Discussing University Teaching With Colleagues: Alcoholics Anonymous Meeting or Quality Circle?

“Alcoholism is not a disease, it’s a failing. You’ve turned it into a church. You worship the altar of self-pity. I come to these rooms for one reason, to remember what I don’t want to become… helpless, impotent, and weak.”
Donald Lydecker at an AA meeting in “Dark Angel”

At German universities there’s a trend to invest more effort in good teaching. Giving the usual attitude towards teaching, I guess any effort invested is progress. But anyway, among the different initiatives are formal certificates you can acquire if you take part in a fixed amount of courses and workshops. To be honest, I think it’s not only the potential improvement in the quality of teaching that draws some PhDs and Post-Docs, but the reduction in the teaching requirement for tenure that comes with such a certificate.

Personally, I like these courses and workshops. Even the bad ones were educational — you can learn a lot from bad examples. And most were actually good. One aspect I especially like is the interdisciplinary exchange. PhDs and Post-Docs from other disciplines often have a different take on teaching and it can really get you thinking. Whether it’s an exchange of experience or discussing problems and looking for potential solutions, I really like these discussions.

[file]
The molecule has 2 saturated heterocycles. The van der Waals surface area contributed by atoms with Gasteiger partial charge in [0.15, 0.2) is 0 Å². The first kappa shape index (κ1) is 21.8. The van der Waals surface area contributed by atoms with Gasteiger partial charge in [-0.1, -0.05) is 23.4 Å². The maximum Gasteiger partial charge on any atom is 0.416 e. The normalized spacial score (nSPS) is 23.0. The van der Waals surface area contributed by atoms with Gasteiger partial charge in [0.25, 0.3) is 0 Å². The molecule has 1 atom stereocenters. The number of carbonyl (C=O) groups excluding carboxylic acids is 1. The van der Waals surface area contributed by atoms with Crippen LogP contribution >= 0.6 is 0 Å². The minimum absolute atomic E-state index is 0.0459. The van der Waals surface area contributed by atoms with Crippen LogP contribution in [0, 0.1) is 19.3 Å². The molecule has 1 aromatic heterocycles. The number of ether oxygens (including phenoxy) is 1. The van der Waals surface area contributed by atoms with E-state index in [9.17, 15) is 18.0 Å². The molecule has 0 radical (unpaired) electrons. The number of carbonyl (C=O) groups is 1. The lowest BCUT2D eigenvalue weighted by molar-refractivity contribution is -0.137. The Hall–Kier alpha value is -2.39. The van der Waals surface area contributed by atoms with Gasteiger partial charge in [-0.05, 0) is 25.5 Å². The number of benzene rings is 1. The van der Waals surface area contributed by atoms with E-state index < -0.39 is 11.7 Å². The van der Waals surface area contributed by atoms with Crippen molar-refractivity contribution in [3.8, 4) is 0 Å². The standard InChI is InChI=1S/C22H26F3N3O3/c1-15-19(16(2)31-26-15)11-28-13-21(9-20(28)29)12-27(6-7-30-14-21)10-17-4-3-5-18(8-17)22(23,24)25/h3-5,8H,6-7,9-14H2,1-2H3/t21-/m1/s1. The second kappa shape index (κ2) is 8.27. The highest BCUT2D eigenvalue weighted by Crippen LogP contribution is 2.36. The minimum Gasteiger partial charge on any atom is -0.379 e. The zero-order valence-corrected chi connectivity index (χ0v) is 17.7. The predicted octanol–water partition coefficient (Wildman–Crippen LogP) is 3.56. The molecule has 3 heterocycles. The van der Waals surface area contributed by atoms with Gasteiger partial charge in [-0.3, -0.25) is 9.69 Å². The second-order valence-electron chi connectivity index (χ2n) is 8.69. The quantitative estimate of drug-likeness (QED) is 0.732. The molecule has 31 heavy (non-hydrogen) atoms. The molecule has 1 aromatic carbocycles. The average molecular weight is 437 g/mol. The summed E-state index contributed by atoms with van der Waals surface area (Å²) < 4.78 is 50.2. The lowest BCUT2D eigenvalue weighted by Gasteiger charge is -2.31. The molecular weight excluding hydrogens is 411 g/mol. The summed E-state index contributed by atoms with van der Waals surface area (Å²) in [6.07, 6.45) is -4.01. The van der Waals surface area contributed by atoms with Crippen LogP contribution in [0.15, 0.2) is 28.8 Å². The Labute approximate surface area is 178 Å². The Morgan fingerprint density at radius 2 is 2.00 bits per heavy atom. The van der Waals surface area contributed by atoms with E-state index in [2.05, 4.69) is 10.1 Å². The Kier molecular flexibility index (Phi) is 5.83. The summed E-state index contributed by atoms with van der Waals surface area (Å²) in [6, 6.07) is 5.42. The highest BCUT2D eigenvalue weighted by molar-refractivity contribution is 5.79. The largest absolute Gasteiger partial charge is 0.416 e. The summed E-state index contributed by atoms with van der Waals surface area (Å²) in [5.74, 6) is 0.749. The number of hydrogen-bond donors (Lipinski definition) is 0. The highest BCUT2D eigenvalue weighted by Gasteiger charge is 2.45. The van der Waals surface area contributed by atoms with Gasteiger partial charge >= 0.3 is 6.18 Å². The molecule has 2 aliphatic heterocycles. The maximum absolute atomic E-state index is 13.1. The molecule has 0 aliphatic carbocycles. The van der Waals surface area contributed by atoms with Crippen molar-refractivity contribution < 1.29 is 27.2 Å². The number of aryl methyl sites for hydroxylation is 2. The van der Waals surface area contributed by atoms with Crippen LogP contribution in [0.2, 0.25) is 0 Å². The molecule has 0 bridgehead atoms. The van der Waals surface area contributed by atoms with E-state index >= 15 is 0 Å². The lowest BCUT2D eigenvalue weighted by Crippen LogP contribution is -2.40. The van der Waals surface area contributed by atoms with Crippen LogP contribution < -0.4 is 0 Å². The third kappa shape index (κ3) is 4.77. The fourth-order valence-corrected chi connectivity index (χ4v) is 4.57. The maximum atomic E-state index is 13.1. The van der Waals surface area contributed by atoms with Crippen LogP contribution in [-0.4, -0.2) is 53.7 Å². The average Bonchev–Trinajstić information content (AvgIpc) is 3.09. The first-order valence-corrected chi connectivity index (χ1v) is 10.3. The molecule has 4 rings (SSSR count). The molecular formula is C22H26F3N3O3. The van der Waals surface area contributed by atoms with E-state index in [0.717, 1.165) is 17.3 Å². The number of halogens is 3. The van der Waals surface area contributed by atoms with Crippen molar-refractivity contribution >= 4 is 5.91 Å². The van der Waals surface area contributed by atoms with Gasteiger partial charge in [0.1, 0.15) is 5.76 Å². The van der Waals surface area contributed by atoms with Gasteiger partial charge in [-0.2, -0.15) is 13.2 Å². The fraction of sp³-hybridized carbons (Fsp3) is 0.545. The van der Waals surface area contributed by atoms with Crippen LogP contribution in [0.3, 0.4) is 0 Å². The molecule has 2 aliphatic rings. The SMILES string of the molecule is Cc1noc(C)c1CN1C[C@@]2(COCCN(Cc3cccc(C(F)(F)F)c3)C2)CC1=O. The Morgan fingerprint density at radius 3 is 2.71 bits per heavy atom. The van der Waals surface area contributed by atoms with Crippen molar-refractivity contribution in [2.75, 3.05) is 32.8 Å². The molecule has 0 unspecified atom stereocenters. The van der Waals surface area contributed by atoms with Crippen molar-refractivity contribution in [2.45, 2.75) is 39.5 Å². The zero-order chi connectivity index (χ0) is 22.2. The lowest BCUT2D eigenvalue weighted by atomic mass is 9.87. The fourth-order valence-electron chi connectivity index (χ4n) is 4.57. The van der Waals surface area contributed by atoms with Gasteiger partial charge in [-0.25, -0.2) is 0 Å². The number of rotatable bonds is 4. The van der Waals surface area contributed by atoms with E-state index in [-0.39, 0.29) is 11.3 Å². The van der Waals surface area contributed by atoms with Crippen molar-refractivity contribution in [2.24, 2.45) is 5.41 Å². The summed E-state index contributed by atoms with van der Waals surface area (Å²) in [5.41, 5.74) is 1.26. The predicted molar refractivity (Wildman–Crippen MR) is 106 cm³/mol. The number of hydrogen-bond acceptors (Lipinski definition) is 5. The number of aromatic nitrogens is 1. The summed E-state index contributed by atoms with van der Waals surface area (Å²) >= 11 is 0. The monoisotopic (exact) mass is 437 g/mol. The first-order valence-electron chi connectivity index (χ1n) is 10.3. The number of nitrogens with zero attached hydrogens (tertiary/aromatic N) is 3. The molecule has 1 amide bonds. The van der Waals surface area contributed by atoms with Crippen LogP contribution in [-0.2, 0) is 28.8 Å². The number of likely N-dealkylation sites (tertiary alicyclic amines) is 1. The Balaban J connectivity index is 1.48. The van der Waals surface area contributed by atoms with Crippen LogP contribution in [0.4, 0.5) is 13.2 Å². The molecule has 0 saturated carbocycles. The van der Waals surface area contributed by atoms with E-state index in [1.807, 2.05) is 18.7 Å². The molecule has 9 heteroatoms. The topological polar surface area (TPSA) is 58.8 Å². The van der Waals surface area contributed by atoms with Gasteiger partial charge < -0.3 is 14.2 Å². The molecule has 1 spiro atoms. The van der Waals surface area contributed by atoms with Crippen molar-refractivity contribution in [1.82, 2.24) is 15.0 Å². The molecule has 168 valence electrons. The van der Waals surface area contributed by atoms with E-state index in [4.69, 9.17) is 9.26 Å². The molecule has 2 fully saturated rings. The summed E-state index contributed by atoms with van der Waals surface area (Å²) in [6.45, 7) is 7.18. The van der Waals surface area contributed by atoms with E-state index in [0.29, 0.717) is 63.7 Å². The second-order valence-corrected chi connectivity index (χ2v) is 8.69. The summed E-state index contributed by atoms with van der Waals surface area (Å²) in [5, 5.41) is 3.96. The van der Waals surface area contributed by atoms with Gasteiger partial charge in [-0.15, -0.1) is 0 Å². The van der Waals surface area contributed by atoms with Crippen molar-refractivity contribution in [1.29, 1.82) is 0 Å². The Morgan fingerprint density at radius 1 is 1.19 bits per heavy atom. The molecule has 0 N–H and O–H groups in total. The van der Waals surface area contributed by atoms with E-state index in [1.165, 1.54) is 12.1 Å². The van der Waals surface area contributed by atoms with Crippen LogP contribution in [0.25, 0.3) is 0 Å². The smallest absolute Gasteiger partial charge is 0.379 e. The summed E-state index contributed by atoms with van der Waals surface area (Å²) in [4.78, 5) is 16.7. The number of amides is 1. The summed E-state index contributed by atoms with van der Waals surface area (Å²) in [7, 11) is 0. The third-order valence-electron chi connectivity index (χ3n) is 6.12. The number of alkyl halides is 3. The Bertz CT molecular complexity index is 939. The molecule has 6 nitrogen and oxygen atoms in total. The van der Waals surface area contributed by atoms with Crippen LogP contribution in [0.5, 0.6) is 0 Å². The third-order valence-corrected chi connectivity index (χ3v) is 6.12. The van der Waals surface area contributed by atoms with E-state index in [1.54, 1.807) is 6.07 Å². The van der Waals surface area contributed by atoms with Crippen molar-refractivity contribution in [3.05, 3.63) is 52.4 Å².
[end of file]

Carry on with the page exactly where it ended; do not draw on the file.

However, recently a colleague who also took part in a few of these workshops came to a different conclusion. He compared them to AA meetings — the stereotypical kind (see quote above). Some kind of encounter-group self-pity touchy-feel exchange. I don’t know whether he was just unlucky with the participants, or whether he found what he was expecting (self-fulfilling prophecies can be bitchy), but I was surprised by it.

Personally, I would regard these meetings not as AA meetings but more like Quality Circles. People meeting under (more or less) expert guidance to discuss work and seek for improvement. At least, I think that’s what they should be.

Hmm, I wonder, did you ever take part in discussions about teaching and ways to deal with teaching problems? And if so, what were your experiences?